Subject: Re: [evol-psych] "ought" can be plausibly derived from an "is"?
   Date: Wed, 20 Feb 2002 08:57:03 -0800 (Pacific Standard Time)
   From: Irwin Silverman 
     To: Pascal Bercker 

On Wed, 20 Feb 2002, Pascal Bercker wrote:

> David Hill writes: 
> >  That an "ought" can be plausibly derived from an "is" can be
> > established as follows.  From (1) my knife is dull, it can be
> > plausibly derived that (2) my knife ought to be sharpened, given the
> > assumptions that (3) knives are for cutting and (4) sharp knives cut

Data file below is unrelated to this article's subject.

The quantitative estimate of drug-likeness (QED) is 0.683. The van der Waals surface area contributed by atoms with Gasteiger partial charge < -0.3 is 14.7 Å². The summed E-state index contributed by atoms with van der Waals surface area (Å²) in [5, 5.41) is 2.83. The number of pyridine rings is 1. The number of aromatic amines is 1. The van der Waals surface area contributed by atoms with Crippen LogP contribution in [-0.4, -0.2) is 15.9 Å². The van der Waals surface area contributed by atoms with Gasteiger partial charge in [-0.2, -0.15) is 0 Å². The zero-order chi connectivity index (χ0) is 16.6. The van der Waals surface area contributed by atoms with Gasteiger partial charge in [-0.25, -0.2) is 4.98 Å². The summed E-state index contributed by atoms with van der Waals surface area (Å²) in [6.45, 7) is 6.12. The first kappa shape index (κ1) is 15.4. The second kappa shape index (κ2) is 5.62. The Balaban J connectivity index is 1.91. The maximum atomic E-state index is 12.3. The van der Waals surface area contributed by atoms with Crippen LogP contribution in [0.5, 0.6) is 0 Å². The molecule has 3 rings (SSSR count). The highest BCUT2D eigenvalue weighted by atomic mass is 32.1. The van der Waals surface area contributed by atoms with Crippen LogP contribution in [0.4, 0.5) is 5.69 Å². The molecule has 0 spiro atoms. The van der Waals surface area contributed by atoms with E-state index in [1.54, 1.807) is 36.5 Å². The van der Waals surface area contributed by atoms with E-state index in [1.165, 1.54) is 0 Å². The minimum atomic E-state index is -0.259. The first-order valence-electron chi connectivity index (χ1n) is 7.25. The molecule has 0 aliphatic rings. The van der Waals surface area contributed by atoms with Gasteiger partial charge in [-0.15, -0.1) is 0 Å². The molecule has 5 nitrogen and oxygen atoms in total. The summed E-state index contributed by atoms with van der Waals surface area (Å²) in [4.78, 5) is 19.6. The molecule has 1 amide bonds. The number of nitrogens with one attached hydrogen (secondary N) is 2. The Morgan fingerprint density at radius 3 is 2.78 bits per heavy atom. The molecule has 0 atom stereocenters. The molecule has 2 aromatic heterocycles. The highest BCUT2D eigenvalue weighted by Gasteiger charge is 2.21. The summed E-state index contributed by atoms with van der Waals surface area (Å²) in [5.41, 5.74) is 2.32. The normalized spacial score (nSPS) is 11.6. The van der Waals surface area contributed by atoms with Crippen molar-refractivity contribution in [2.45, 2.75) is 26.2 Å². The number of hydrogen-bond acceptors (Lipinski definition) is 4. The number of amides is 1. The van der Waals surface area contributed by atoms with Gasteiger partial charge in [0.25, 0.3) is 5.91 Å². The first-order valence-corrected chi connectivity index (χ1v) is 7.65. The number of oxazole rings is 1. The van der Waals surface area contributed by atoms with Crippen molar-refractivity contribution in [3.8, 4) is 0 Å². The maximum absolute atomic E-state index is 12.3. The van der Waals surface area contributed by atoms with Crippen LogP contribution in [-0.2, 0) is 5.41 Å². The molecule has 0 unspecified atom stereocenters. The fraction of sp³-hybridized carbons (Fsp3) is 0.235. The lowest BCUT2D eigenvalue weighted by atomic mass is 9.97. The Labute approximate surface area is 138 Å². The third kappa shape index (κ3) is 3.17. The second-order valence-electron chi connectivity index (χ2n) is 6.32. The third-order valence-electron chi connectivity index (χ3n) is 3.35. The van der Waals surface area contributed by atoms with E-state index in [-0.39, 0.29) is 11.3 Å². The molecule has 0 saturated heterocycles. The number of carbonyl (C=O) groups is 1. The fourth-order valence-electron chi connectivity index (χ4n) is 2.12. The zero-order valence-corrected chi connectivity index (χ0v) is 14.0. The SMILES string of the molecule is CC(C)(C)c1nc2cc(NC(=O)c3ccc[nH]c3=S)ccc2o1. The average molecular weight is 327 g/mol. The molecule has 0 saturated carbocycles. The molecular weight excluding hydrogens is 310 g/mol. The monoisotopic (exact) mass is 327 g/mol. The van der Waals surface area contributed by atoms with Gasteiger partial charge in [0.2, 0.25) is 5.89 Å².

> > better than dull ones. 

        I am not a professional philosopher so forgive me if this is 
naive, but I see your example above as an apt demonstration of the 
dichotomy between "is" and "ought"

        Your knife "is" dull - that is a fact.  But whether you "ought" 
to sharpen it or not is a value judgement, depending potentially on many
things - e.g. how you plan to use it (are you a serial killer?) - whether
you have to forego more critical purchases to buy a knife sharpener, etc.

        I don't mean to offend, but these protracted discussions of the
obvious remind me of Alexander Pope - "A man of business may talk of
philosophy; a man who has none may practice it."